Cash Flow, Credit Cards and Pay Day Loans
Cash flow is often the difference between solvency and bankruptcy for many businesses... especially small ones. You can have a great product, excited customers and even fantastic sales - but if the cash is leaving faster than it's coming in, most businesses either pack-up or go to a commercial bank for a line of credit. This line of credit allows them (for a cost) to smooth-out the differences between expenses and cash income. Very few businesses could survive without this assistance.
When we look at the smallest of businesses, the household, this same cash flow issue arises more often than most of us would prefer. For higher-income folks like me, we can simply use credit cards and cash savings. For those on the lower end of the income spectrum, however, credit cards and big savings accounts are a non-starters. What's left? Pay-day loans! Hooray! Yes... yes... I know... these high interest loans are one of the favorite punching-bags 'consumer-protection' advocates and journalists. I would argue, however, these negative feelings are misplaced.
Pay-day loans, much like credit cards, HELOCs and alcohol, are best used in moderation. Most critics point to two separate issues: 1) the high interest rates and 2) some borrowers who take multiple loans from multiple lenders and enter into a debt death-spiral. As for the interest rates, they are driven by the high risk nature of the loans. Having had several sub-prime Prosper.com loans default, I can personally testify to the likelihood of loss. Note to all my lefty readers: if you don't like the interest rate, I suggest you loan some money to folks living paycheck-to-paycheck and let me know how it turns out.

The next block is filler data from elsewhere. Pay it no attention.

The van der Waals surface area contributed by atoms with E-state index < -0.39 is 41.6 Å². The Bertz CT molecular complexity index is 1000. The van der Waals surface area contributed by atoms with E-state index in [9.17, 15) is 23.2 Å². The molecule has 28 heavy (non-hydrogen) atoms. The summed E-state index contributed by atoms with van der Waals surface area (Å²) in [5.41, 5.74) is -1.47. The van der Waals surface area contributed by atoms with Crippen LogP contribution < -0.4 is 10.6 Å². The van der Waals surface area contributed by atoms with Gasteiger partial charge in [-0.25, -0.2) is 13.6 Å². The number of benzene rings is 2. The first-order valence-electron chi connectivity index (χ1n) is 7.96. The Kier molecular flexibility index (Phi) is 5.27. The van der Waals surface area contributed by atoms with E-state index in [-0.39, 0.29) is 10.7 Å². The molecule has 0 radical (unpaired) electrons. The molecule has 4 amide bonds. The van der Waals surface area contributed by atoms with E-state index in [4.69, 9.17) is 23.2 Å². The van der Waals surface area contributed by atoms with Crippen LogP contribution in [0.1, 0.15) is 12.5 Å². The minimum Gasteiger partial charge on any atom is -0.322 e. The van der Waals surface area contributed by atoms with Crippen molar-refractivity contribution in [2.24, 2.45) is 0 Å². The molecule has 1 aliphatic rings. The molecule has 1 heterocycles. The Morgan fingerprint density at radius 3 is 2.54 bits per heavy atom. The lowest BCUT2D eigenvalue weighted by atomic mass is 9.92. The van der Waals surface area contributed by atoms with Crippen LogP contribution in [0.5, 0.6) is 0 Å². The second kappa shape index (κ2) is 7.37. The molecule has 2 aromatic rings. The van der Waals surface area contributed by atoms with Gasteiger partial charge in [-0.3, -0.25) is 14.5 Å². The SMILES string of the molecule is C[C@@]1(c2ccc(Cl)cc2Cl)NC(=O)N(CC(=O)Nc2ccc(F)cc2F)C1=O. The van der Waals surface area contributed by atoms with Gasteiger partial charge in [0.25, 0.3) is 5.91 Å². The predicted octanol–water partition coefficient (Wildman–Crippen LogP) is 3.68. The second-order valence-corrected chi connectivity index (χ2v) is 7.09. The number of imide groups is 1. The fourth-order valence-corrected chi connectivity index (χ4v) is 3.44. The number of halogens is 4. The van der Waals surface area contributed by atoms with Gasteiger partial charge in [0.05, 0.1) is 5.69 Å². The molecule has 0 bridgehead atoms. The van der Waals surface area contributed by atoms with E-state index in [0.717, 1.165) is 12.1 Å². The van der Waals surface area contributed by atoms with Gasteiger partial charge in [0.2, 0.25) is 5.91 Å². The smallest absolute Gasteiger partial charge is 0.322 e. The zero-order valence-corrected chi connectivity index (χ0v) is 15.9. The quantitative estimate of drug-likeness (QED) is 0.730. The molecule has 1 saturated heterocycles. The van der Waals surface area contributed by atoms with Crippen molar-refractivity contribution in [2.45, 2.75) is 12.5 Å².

The second concern, the debt death spiral, is more of a comment on the poor level of financial education in the US than on the pay day loan folks. There are a whole host of personally destructive activities that negatively impact both the rich and the poor. A dynamic and free society carries with it both the freedom to succeed and the freedom to fail.